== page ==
Mark N. Rubin, MD
In acute stroke therapy studies, we are used to seeing “onset to treatment” (OTT) as an important variable. OTT gives the reader a sense of “The Machine:” how quickly can someone activate emergency care personnel, get transported to the appropriate hospital and have guideline-based treatment administered? When we scrutinize OTT between trials, or at our own stroke center meetings after practice improvement initiatives, we frequently compare median OTT. This is mostly probably because…it’s easy to understand, and perhaps we have a sense that – given the incredible heterogeneity from one case to the next from stroke syndrome to treatment approach – the median “corrects” these disparities.
Some colleagues in the UK suggest otherwise. They point out that descriptive statistics such as the median fail to clearly demonstrate the relative distribution a particular intervention may have had within a cohort. As an example, if median OTT goes down between two chronologically-consecutive cohorts, is it because everyone received earlier treatment? Did some get ultra-early treatment and the rest of the cohort stay relatively the same? These investigators suggest a statistical method novel to stroke research, relative distributions, may be more informative than descriptive statistics.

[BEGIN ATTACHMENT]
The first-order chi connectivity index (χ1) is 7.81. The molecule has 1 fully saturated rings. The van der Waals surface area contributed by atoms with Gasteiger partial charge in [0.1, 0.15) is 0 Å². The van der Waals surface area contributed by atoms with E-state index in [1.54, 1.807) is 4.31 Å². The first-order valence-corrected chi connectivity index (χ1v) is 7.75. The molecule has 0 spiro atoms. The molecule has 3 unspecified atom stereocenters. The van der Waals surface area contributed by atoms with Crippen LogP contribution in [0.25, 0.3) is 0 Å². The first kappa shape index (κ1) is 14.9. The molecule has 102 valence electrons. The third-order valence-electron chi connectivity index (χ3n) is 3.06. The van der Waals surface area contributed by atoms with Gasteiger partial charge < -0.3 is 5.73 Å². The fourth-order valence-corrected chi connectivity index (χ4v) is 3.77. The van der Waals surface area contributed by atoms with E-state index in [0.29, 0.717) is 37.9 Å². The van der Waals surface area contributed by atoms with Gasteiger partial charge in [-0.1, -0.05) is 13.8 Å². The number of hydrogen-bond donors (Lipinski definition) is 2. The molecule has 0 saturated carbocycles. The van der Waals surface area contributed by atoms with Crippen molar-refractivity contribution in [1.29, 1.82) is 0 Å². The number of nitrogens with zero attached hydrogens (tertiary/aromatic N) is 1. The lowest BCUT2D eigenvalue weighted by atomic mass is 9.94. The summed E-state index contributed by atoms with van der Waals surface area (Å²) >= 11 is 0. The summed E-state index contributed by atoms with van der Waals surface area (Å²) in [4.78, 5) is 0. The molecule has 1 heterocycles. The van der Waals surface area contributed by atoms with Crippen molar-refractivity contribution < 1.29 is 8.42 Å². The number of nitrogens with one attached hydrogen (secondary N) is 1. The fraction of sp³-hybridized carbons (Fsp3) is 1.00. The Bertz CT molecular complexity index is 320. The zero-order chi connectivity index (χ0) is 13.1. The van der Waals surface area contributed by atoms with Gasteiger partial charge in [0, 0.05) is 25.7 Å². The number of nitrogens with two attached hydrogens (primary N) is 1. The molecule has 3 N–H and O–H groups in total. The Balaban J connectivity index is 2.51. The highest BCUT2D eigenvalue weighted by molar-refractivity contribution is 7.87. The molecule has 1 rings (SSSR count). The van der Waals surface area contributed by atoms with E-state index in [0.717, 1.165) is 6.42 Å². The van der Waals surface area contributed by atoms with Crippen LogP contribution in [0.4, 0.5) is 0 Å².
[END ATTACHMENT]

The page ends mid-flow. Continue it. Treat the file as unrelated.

They applied the principles of relative distributions to the SITS-UK stroke registry, selecting a reference cohort from 1/2003-1/2007 with a median OTT of 160min and a comparator cohort from 10/2009-9/2010 with a median OTT of 145min. The natural hypothesis from comparison of the medians is that doctors and systems became more experienced and/or recognition among the community has increased over those time periods. Applying the relative distribution techniques demonstrated that only some of the latter cohort actually received faster treatment and that a fair amount of the cohort actually received later treatment as compared to the reference cohort. They acknowledge this is multifactorial and reasons are speculative, but the point is we can be more granular with our scrutiny of the system with an assessment based on relative distributions rather than medians, because it’s just not that simple!